Thus, I am a bit uneasy when Dabling says, “The courageous person loves their [sic] life, but they also know that it is often necessary to sacrifice one’s safety for the sake of one’s country in times of war. In love, the courageous person knows that marital union requires similar risks. It is this hierarchy of goods that places the love of country and the love of family above other goods and that spurs humanity and society upward.” He continues his argument that liberationists have tried to make marriage “safe,” and notes that marriage comes with risks that should be accepted. Perhaps, but perhaps this is a perspective by a male author who may not understand that the vast majority of spouses killed are wives killed by husbands, and not husbands killed by wives, and the vast majority of spouses beaten are wives beaten by husbands, and not husbands beaten by wives. The average man is able to kill the average woman with nothing but his bare hands in under 15 minutes.

Dabling notes the divorce rate within the poorer class has declined on average, but this is offset by large decreases in the percent of couples married. There are more couples living together outside of wedlock than before. Dabling says that the percentage has declined from 69% in 1970 to 47% in 2020. More than 40% of children are born to unmarried mothers. He says that divorce is not the underlying problem, but rather liberationist love and marriage, in which every spouse has unbounded autonomy, i.e., the vows made in the marriage oath mean nothing. Children suffer under these conditions. The founders created institutions that supported marital unity to allow reason and choice to govern marriage decisions. “Marital law represented… the will of the people to honor... marital love “

Much of the rest of the introduction is devoted to brief descriptions of the contents of the chapters. He notes, by the way, that the country’s “legal response to the Church of Jesus Christ of Latter-day Saints’… practice of polygamy” demonstrated its commitment to monogamous marriage. More is said on this later.

The principles of the Declaration of Independence spurred a “rolling revolution” that eventually culminated in the abolition of slavery. Might a similar rolling revolution relate to marriage? Dabling hopes that any revolution regarding marriage will be moderate, and not guided by liberalism alone.

Chapter 1, “Statecraft and the Background of American Marriage,” addresses the history of US marriage as given by the founders, with guiding ideas from Plato, Aristotle, Christianity, English Common Law, and Locke. They included such things as: 1) parents have the responsibility of caring for children arising from their union; 2) consent requires that adults should be sovereign over their own choices; 3) marriage should be confined to two individuals: a man and a woman; 4) equality of the sexes allows for sexual distinction and appreciation of sex roles; 5) marriage and marital love require the full giving of each partner to each other.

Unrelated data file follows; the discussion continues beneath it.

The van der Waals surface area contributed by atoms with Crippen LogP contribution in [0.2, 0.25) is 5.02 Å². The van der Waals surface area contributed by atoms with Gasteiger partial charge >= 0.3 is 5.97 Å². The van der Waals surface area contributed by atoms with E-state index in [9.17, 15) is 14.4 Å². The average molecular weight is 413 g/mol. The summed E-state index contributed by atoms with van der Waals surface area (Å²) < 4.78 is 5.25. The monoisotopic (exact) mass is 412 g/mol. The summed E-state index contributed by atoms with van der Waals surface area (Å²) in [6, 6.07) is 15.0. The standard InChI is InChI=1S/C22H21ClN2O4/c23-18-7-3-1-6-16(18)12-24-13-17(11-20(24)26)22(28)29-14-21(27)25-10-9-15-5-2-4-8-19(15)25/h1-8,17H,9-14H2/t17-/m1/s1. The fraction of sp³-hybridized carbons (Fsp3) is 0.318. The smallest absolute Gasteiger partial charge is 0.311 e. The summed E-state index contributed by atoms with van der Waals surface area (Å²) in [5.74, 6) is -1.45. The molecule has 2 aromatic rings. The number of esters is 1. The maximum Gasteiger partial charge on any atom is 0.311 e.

As noted above, the author presents two men as important American thinkers on traditional marriage: James Wilson and John Witherspoon. They were products of the Scottish Enlightenment and Greek philosophical tradition. Wilson, in turn, depends substantially on Francis Hutcheson, who thought that humanity’s sexual desire showed a need for enduring intimate union—that sex shows a deep need that can be satisfied only by deep unity. The human longing for sociality signals the need to develop “structures and virtues that allow society to flourish.”

Family and sociality are inseparable. Bonds of affection stretch outward from the family, to friends, the community, the nation, and humankind itself. The family teaches that duty and love exist at least partially outside the realm of consent, thus supportive of good citizenship. Wilson praises Christianity for “restoring the dignity of marriage” that existed in ancient Greece when Solon grounded the institution on unity and affection. Such influence cannot be traced directly to the Greek thinkers, but they had a profound impact on it. Dabling singles out Plato and Aristotle as two major sources, including Plato’s Laws and Symposium. Specific marital laws are given (e.g., adultery is forbidden). Education is essential for controlling people’s passions. The sex drive is moderated by linking it to marriage. Socrates argues in the Symposium that love is not self-sufficient—it is longing, it is imperfect. He also notes that the Symposium lists the forms of love with which we are familiar (other definitions are possible): eros: sexual passion; philo: the love of honor or immortal fame; agape: the love of wisdom. The couple’s growth toward each other occurs as long as they see their love in terms of the good. “The proper coming together of a man and a woman is transcendent in that it takes place in the divine.” (This sounds like it might have come from CofJC values.)